53rd United States Congress
The Fifty-third United States Congress was a meeting of the legislative branch of the United States federal government, consisting of the United States Senate and the United States House of Representatives. It met in Washington, D. C. from March 4, 1893, to March 4, 1895, during the first two years of Grover Cleveland's second presidency. The apportionment of seats in the House of Representatives was based on the Eleventh Census of the United States in 1890. Both chambers had a Democratic majority; the count below identifies party affiliations at the beginning of the first session of this Congress, includes members from vacancies and newly admitted states, when they were first seated. Changes resulting from subsequent replacements are shown below in the "Changes in membership" section. Democratic: 211 Republican: 133 Populist: 11 Independent Democratic: 1TOTAL members: 356 President: Adlai Stevenson President pro tempore: Charles F. Manderson Isham G. Harris, elected March 22, 1893 Matt Whitaker Ransom, elected January 7, 1895 Isham G. Harris, elected January 10, 1895 Democratic Caucus Chairman: Arthur P. Gorman Republican Conference Chairman: John Sherman Speaker: Charles F. Crisp Democratic Caucus Chairman: William S. Holman Republican Conference Chair: Thomas J. Henderson Democratic Campaign Committee Chairman: John L. Mitchell March 4, 1893: Grover Cleveland became President of the United States for a second time.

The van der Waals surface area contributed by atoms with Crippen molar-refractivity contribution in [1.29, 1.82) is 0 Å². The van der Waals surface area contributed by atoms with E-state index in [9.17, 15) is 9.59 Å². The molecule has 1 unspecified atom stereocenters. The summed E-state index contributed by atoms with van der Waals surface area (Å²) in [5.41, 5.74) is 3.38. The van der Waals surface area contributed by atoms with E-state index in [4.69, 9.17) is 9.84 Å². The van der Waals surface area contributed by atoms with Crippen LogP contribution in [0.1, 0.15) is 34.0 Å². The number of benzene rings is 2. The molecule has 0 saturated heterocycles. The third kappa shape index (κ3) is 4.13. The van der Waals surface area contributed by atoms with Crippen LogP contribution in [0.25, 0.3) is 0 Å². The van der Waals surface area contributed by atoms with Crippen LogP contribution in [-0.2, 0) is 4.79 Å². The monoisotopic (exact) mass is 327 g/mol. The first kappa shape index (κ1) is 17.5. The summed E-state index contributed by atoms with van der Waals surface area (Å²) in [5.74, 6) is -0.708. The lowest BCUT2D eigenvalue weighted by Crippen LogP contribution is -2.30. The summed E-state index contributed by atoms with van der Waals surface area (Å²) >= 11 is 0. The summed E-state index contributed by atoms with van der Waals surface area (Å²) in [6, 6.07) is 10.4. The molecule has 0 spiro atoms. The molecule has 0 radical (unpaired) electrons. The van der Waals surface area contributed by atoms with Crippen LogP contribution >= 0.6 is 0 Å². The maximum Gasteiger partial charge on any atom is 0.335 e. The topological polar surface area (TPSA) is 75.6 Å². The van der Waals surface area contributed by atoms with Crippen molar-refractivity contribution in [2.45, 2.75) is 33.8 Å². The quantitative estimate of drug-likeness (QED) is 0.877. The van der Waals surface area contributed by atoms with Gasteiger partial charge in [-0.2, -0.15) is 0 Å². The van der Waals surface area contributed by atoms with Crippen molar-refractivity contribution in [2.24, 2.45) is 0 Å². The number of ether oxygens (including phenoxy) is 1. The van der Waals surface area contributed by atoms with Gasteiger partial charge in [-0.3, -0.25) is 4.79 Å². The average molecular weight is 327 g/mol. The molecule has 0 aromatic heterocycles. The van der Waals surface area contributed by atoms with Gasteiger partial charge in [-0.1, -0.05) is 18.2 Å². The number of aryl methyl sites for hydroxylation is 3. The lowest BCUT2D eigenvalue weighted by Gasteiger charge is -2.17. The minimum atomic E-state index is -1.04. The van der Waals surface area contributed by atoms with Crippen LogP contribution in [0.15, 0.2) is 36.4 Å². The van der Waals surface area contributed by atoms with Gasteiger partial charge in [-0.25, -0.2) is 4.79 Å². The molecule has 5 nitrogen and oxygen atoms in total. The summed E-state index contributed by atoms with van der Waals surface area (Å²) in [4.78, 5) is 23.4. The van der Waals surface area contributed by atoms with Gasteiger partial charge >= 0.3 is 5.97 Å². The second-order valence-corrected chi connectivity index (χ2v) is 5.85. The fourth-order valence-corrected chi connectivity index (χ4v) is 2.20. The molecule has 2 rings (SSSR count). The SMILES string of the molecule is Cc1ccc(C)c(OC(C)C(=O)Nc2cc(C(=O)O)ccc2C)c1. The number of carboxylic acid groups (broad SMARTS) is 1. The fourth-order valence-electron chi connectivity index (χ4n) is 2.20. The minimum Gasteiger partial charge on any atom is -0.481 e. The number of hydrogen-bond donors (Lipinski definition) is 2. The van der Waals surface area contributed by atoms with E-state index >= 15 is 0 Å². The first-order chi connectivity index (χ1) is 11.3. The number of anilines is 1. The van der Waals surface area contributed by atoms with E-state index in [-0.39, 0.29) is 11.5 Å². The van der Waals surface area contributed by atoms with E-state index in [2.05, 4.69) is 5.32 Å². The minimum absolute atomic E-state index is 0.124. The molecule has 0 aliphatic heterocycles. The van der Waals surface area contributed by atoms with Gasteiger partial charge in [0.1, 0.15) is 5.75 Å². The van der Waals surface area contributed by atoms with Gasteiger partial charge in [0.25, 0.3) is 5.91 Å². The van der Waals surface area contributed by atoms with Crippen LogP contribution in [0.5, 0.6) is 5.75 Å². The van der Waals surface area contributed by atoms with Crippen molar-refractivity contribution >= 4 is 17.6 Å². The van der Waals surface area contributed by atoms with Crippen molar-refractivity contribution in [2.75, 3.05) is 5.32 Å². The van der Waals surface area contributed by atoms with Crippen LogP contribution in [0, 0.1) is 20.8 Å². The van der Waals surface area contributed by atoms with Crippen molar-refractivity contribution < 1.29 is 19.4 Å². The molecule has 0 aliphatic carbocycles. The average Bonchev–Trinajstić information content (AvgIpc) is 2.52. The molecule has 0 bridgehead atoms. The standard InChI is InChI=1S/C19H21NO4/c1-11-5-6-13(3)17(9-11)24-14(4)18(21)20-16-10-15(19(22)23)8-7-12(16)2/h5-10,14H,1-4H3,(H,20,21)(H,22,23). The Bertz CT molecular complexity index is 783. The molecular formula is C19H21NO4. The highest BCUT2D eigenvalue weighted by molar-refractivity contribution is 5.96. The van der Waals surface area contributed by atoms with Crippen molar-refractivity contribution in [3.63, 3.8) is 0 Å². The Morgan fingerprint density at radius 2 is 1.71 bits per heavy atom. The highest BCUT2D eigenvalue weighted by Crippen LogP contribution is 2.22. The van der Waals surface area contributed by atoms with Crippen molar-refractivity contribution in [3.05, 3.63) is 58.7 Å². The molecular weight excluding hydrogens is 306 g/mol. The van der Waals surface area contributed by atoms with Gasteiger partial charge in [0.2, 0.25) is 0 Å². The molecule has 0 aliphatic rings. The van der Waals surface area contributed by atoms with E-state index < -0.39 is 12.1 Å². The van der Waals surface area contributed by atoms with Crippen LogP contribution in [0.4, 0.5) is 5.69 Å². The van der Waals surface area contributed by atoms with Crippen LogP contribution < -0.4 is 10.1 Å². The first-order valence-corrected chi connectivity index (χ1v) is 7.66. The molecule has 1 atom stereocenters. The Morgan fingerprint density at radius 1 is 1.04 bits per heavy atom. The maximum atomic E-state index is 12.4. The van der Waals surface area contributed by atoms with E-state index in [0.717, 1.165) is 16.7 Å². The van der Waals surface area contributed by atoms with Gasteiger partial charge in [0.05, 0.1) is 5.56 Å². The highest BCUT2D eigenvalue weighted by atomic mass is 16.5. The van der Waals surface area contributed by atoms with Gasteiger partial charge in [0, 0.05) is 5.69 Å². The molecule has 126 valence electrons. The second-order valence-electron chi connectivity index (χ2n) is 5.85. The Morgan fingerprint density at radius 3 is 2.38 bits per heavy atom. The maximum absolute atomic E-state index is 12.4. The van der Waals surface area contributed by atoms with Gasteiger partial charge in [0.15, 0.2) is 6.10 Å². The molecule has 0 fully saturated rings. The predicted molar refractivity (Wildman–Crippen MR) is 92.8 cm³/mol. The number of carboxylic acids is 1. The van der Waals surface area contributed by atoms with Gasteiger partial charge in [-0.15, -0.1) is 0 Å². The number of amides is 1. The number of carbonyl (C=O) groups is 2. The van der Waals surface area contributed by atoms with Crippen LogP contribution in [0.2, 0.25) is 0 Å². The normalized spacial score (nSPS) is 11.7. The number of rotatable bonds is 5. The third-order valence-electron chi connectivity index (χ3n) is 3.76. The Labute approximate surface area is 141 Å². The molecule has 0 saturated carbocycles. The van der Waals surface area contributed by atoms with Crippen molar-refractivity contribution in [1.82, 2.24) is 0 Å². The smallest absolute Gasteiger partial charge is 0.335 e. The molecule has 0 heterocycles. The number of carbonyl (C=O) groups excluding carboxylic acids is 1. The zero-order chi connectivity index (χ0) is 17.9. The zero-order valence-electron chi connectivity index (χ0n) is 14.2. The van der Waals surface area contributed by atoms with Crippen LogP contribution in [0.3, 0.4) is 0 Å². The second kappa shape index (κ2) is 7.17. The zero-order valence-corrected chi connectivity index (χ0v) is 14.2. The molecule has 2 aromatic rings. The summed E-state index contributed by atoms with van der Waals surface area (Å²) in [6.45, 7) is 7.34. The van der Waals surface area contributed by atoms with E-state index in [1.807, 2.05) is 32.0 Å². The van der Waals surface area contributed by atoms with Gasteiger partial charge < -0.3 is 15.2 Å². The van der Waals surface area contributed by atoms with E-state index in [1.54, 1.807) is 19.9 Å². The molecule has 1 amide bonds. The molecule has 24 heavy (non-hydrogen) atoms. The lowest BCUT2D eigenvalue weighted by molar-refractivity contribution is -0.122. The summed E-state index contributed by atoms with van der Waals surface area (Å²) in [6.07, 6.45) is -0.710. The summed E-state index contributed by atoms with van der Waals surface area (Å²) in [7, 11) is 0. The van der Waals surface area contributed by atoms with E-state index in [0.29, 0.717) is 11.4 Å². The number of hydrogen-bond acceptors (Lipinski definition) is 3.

May 5, 1893: Panic of 1893: A crash on the New York Stock Exchange started a depression. November 7, 1893: Colorado women were granted the right to vote May 1, 1894: Coxey's Army, the first significant American protest march, arrived in Washington, D. C. July 16, 1894: Utah Enabling Act August 27, 1894: Wilson–Gorman Tariff Act February 18, 1895: Maguire Act of 1895 This list is arranged by chamber by state. Senators are listed in order of seniority, Representatives are listed by district. Skip to House of Representatives, below Senators were elected by the state legislatures every two years, with one-third beginning new six-year terms with each Congress. Preceding the names in the list below are Senate class numbers, which indicate the cycle of their election. In this Congress, Class 1 meant their term began in this Congress, requiring reelection in 1898; the count below reflects changes from the beginning of the first session of this Congress. Replacements: 6 Democratic: no net change Republican: no net change Liberal Republican: 1 seat net loss deaths: 4 resignations: 8 interim appointments: 2 Total seats with changes: 12 replacements: 22 Democratic: 2 seat net gain Republican: 2 seat net loss deaths: 11 resignations: 13 contested election: 3 Total seats with changes: 30 Lists of committees and their party leaders, for members of the committees and their assignments, go into the Official Congressional Directory at the bottom of the article and click on the link, in the directory after the pages of terms of service, you will see the committees of the Senate and Joint and after the committee pages, you will see the House/Senate committee assignments in the directory, on the committees section of the House and Senate in the Official Congressional Directory, the committee's members on the first row on the left side shows the chairman of the committee and on the right side shows the ranking member of the committee.